Jeffrey Nimer: Exactly! Also, don’t cut corners. If you are making a dish that calls for white wine, use white wine.

Gathering of Experts: What about genetically modified foods? We understand you supported California’s Proposition 37.

Jeffrey Nimer: I did and still do. Organic is simply the best way to go. Knowing what is, or isn’t, in you food is always better than not.

Gathering of Experts: Let’s talk a little about meats. What’s your top pick for a nice meal?

Jeffrey Nimer: Any tenderloin cut because they are easy to prepare and can be paired with a vegetable and starch for a quick, easy, and delicious dinner.

Gathering of Experts: Where is the best place to get a good steak?

Jeffrey Nimer: No matter where you live, find a respectable butcher. And, make nice with him.

Gathering of Experts: And cooking equipment?

Jeffrey Nimer: Women in the old South used nothing but cast iron pans for everything and turned out savory meals with little to no preparation. You know why they did that? It’s because they were the best available at the time. I am a lover of classic cuisine and my passion for cooking extends to my equipment. I say use the best, use the items that are essential and have stood the test of time.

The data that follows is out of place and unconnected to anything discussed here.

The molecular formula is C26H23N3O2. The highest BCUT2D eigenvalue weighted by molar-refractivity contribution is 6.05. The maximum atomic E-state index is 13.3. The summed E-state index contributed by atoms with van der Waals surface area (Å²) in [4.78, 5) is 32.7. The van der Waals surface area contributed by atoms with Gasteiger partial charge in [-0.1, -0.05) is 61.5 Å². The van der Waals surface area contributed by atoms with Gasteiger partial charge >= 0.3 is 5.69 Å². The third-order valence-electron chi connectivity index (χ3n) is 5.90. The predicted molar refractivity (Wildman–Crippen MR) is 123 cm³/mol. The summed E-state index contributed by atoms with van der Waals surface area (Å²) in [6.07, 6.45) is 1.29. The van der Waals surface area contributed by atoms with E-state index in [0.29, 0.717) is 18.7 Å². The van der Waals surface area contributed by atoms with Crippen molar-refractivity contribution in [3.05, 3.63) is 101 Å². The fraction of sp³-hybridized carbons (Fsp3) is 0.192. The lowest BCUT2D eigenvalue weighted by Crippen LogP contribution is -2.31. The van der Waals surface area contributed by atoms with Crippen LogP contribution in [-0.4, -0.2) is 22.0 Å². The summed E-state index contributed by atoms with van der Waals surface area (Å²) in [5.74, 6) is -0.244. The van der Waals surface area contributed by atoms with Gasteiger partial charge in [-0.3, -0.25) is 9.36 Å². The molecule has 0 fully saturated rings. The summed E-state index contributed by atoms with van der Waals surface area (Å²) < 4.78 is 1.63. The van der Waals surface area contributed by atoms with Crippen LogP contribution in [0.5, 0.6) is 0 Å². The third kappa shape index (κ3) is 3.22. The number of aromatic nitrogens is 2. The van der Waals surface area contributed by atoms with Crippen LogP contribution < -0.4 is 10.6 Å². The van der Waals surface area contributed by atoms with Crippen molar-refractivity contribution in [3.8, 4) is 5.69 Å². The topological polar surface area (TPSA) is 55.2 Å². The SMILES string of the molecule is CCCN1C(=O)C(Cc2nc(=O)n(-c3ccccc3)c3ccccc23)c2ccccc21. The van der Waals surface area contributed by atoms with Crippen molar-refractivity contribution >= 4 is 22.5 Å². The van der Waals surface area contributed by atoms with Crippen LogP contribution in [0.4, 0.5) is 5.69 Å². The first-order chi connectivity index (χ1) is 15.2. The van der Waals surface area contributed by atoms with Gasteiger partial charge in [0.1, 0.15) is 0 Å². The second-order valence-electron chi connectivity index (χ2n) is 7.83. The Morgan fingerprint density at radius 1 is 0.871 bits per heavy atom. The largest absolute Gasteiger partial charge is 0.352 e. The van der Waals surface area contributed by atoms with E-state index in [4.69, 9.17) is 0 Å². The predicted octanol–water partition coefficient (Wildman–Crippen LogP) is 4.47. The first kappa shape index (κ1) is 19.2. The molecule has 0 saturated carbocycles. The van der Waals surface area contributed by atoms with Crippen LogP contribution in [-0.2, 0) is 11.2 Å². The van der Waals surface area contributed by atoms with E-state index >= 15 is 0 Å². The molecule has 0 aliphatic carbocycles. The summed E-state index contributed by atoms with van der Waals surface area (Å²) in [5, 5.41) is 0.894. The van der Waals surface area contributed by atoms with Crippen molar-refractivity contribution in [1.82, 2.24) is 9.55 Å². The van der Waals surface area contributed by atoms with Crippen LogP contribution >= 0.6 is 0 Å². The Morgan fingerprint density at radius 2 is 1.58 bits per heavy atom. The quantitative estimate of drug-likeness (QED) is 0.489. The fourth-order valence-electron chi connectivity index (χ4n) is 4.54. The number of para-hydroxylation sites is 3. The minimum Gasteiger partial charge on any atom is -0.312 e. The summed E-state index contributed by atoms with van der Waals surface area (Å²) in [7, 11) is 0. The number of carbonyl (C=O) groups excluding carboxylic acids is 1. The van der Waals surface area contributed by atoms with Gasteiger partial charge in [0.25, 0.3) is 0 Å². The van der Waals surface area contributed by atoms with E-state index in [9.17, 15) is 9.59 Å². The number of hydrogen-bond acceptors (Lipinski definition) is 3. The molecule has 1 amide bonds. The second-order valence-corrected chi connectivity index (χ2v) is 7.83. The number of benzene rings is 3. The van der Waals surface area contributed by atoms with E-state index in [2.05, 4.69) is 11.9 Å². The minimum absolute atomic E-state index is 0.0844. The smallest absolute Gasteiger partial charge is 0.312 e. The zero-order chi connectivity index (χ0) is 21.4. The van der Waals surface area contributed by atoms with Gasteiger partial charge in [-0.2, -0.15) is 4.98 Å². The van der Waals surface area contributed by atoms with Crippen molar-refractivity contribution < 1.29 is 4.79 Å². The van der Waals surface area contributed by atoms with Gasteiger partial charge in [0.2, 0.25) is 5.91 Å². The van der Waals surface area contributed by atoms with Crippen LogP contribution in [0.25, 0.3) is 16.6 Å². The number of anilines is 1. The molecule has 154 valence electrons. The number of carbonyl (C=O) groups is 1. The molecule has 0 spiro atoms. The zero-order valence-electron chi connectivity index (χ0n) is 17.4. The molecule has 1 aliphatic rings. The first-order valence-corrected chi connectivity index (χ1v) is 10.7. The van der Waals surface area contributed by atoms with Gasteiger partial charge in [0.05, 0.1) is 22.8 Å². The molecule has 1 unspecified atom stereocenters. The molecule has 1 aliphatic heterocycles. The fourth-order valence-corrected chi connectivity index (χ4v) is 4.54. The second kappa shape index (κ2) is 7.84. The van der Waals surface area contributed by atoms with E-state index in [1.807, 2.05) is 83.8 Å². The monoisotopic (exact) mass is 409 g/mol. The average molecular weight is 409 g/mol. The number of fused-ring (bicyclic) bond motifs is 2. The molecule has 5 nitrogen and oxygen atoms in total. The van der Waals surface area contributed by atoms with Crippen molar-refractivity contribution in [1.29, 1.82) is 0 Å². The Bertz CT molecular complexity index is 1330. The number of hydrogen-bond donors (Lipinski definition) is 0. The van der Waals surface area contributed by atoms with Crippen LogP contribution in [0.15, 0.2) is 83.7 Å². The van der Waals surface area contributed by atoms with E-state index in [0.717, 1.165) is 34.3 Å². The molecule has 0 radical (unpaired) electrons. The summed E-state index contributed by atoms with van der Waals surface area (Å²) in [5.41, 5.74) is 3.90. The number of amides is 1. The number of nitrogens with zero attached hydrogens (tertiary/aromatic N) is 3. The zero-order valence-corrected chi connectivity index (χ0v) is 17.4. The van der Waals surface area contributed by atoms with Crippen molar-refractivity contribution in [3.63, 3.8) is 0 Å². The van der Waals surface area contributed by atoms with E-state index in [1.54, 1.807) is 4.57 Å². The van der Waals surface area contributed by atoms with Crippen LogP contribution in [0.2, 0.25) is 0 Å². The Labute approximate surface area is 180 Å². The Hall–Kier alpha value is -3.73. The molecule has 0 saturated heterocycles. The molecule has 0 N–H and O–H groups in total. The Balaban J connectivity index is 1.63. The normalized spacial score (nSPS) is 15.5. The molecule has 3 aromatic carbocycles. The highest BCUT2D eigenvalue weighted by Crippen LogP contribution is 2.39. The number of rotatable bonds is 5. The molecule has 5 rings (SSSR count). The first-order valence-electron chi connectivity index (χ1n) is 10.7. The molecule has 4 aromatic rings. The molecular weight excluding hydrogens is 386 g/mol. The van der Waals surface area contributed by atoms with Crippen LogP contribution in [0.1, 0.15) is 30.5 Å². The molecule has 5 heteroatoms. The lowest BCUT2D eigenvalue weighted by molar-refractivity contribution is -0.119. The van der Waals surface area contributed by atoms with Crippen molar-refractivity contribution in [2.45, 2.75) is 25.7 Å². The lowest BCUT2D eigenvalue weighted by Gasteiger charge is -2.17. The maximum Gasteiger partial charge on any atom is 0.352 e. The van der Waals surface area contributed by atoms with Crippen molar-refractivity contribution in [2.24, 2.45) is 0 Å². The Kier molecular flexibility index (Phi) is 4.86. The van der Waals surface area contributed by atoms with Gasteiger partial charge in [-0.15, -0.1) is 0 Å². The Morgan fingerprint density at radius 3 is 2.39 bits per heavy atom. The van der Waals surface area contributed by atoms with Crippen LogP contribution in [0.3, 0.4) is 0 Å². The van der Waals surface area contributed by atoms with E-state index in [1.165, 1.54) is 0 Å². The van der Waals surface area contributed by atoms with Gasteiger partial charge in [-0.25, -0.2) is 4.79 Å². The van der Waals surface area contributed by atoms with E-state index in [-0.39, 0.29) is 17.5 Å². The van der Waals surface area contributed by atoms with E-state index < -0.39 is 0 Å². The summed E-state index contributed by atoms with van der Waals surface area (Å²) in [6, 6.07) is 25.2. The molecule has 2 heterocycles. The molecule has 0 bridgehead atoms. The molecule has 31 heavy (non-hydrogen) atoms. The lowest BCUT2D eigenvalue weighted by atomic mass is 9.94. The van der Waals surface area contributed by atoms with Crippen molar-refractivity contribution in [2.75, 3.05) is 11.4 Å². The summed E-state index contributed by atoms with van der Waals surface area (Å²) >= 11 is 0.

Gathering of Experts: Where can the average Joe get some great kitchen gear?

Jeffrey Nimer: One of the most accessible places is William Sonoma but check online, too.

Gathering of Experts: Any final thoughts?

Jeffrey Nimer: I have to get this out: don’t mess with simple. Take pancakes, as an example. I see so many young chefs experimenting with this already perfected method. Start with a classic recipe and the food with speak for itself.

Jeffrey Nimer is the founder and head of Haute Chefs, an LA catering firm for movie sets, social events, and more. For more information of Haute Chefs or to contact Jeffrey Nimer visit



Conversation with Peter F. Spittler on Energy Conservation

Peter F. Spittler